Guadagnini is the most effective designer of violins of his time but Cozio admires Stradivari. Guadagnini is looking for customers. He agrees in 1774 to work almost exclusively for Cozio. The young aristocrat designates his partner as the ultimate successor to Stradivari.
Guadagnini has the mood of a creator and not of an imitator. His new contract is in counter-employment for his designing skill. Cozio goes ahead and buys as early as 1775 to the heirs of Stradivari the violin in a sublime condition which will be later known as the Messiah.
The formal contract is broken in 1777 and Guadagnini can again diversify his production. A violin dated 1778 sold for $ 1.39M including premium by Tarisio on October 17, 2013 is a fine example of his personal art at the time of his better maturity.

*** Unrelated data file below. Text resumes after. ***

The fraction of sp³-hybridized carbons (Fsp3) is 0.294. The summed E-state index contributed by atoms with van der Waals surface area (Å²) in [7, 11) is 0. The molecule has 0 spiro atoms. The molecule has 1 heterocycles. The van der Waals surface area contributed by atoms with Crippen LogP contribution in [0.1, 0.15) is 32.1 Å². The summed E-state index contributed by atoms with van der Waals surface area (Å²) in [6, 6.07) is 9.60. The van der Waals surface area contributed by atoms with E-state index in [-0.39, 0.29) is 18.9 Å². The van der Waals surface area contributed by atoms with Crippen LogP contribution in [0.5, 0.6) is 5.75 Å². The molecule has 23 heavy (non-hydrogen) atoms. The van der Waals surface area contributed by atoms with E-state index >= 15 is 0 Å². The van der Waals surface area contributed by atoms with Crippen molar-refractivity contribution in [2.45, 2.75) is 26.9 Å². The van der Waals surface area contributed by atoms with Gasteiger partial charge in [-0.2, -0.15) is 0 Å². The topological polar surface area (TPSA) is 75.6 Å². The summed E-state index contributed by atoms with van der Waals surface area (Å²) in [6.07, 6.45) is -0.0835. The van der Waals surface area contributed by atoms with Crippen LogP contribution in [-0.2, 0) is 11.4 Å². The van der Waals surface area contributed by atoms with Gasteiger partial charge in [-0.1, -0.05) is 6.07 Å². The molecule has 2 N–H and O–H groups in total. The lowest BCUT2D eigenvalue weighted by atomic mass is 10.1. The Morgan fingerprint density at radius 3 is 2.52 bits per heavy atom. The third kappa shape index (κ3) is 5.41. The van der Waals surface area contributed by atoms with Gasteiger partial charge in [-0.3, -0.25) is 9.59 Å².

Guadagnini continues in parallel to produce imitations of Stradivarius for the use of Cozio. He manages it with some freedom so that his Stradivarius models are not identifiable. These instruments are signed Joannes Baptista Guadagnini Cremonensis fecit Taurini on a label, although his only connection with Cremona is the arrangement with Cozio.
A viola by Guadagnini Cremonensis, dated 1779, is estimated £ 270K for sale by Ingles and Hayday on March 15 in London, lot 63. It is illustrated in the essay published by the auction house.